So, you are looking at jobs. You see a company that says it pays flat rate to its mechanics. Is that a deal? What is flat rate? Do all mechanics make flat rate? Let’s dive into that.
Do diesel mechanics make flat rate? No. Most diesel mechanics are paid hourly. There may be exceptions but, the majority are not flat rate. Flat rate is usually given at dealerships and other small shops.
Let’s look at what flat rate is, why it sucks, and why you should never work anywhere that has that pay structure.
Flat rate work stinks. O, wait… let me tell you what flat rate is first.
What is flat rate
Flat rate pay is when a mechanic is paid by the number of hours billed (or book hours) of a job regardless of how long it takes them. So, for example, you have a set of brakes that the book says take 2 hours to replace. That is how many hours you get paid to do the job. No matter whether it actually takes 15 minutes or 15 hours.
Most people in the industry agree that flat rate pay is a huge rip off for the mechanic. Let me give you 5 reasons why.
5 reasons flat rate pay sucks
- Employer wins every time
Flat rate requires no risk for your employer. Bully for them! In good business, there is what is called a win, win, win. The business wins, the employee wins and the customer wins. The business makes a profit, the employee makes a fair wage and the customer gets the service at a fair price. The flat rate model is a win for the business for sure not for the employee. When you get stuck and have trouble with a job you eat those hours. You do not get paid for any extra work or thought about the customer.
If you looked at this article and thought “whatever! I think it’s great” it’s because you are the lucky one who gets all the high-paying jobs. We talk about you behind your back 😆. I’m sure you just love the service manager that much that you buy his lunch daily.
Favoritism is one of the big problems with flat rate. Who gets the best paying jobs? The best mechanic? The one with the most seniority? In some cases, but more often the guy who is “in” with the boss. While the new guy is struggling to get 30 paid hours the other guy is racking up 80.
- Slow days
One of my best friends worked for a dealership for many years. I would often go by and complain about him about how he was being ripped off. On slow days we would sit in his bay and chat for a couple of hours while he was not getting paid. He was required to be there 50 hours a week. He often only turned in 30 - 40 hours of work. So where did that other time go? could he go home for those hours…Nope. He was stuck there with the hopes of another vehicle rolling in.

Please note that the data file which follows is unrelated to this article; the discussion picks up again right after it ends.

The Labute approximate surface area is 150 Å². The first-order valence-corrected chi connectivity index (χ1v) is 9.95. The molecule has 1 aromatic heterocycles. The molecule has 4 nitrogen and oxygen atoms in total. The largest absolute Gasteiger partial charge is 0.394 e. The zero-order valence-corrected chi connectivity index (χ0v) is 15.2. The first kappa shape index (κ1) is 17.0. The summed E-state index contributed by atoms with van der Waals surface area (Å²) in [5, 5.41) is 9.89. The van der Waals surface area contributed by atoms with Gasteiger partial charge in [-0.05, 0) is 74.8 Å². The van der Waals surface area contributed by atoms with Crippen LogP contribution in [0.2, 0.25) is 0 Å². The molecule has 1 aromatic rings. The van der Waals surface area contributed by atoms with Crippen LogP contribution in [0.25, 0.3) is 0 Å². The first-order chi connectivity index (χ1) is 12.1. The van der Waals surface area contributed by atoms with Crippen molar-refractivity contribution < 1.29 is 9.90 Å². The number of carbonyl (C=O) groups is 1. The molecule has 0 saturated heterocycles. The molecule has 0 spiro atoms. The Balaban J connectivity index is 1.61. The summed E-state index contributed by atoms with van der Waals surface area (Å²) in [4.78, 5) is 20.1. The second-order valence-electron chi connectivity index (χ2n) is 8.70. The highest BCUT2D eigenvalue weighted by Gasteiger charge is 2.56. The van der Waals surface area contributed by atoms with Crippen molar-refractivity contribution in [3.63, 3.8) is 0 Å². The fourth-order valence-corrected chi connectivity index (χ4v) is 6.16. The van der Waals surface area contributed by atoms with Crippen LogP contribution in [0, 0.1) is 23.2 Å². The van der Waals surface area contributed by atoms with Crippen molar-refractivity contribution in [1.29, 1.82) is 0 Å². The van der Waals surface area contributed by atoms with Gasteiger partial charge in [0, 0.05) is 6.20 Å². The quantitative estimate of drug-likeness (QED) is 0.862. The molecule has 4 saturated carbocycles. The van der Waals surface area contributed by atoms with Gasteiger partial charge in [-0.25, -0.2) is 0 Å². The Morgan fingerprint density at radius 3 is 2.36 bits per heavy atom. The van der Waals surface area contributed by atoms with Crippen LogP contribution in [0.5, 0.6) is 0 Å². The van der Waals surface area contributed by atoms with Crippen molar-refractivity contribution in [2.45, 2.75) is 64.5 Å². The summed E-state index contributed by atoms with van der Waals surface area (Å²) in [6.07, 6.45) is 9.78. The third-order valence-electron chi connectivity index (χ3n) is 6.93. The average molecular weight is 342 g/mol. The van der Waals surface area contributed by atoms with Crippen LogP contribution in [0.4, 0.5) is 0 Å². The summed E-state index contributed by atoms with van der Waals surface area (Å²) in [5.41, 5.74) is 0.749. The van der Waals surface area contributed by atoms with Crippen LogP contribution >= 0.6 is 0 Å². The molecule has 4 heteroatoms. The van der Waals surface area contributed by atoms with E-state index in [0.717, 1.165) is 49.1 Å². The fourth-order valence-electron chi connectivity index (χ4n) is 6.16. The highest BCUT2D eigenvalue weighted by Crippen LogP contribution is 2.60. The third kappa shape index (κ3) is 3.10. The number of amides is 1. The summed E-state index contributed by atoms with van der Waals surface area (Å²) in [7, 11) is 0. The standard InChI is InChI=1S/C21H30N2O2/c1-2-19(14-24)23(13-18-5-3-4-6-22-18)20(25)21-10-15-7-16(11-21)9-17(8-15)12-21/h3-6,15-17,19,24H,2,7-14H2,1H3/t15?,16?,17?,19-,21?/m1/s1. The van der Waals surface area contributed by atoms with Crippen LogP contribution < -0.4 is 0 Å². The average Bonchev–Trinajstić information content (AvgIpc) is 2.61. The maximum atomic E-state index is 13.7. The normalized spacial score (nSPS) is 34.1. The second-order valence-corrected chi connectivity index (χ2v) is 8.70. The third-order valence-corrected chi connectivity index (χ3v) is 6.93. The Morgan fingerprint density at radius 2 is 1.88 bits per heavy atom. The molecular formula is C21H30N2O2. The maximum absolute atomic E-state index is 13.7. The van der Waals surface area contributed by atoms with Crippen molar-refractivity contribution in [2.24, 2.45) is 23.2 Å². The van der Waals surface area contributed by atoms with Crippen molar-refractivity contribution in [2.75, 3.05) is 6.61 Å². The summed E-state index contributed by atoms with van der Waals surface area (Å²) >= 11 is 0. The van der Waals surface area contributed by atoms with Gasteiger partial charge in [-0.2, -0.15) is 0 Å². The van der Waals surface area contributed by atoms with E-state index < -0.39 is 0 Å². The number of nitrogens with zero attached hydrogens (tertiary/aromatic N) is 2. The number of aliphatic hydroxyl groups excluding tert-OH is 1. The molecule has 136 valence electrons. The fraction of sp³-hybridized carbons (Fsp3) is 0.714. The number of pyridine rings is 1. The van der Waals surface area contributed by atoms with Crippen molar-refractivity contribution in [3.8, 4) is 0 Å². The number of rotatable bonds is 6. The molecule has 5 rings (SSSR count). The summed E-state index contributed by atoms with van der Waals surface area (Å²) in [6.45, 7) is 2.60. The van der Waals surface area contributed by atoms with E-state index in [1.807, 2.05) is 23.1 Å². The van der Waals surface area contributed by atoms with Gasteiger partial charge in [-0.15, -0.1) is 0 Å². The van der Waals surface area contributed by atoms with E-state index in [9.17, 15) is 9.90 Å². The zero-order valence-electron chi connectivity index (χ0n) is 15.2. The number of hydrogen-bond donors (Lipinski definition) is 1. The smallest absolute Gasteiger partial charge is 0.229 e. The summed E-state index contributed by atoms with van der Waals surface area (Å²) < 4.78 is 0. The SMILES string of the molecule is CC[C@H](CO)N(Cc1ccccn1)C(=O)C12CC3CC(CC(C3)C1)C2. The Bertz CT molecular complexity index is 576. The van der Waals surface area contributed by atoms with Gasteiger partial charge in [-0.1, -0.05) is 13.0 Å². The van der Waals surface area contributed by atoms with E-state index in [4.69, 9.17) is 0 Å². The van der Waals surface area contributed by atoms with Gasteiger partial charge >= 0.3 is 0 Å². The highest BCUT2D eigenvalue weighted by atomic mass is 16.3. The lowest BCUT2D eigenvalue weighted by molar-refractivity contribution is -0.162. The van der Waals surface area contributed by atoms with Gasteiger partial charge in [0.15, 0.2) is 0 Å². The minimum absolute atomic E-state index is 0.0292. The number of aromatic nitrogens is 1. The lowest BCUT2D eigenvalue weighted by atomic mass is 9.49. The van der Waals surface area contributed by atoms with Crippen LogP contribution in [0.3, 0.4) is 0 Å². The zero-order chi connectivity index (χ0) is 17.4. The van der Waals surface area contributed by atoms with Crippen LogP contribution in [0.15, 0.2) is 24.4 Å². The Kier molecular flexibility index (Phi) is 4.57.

- Wear on your body
With knowing that you can make hardly anything on those slow days you really have to hustle on the busy days. There are days when you can work 10 hours and bill 15. You are going to be running hard. Especially if you have kids to feed. All that stress and hustle do not play kindly to your body. Consider this, the Mayo Clinic lists these symptoms of stress. Common effects of stress are:
- On your body: Headache, Muscle tension or pain, Chest pain, Change in sex drive, Upset Stomach, Sleep problems
- On your mood: Lack of motivation, Feeling overwhelmed, Sadness or depression, Anxiety Don’t take years of your life. Find an hourly job where you work with a team.
- Speed kills
Mechanic work is not easy work anyway and when you try to go fast mistakes are made, injuries happen, and knuckles are smashed. When you feel like your wage is totally dependent on your speed you can’t help but try to hurry through things. This inevitably adds to the stress and you miss things which ultimately causes you to take longer on jobs. It is a vicious cycle.
To sum up
If you get anything from this article, I hope it is worth more than that. You need to look at the factors when considering a job and the pay scale. Don’t be so happy that anyone wants to hire you that you fall into one of these kinds of jobs. There is something better out there for you. Just be patient. If you are in a flat rate job don’t stay! 🏃Don’t waste any more time. I don’t care if the shop manager said next year you will have a 30-hour minimum it’s still not worth it. Remember who the real winner is in the pay structure. Value yourself! Find a fair company. Someone you really want to work for and then go after it with all you got. Good luck!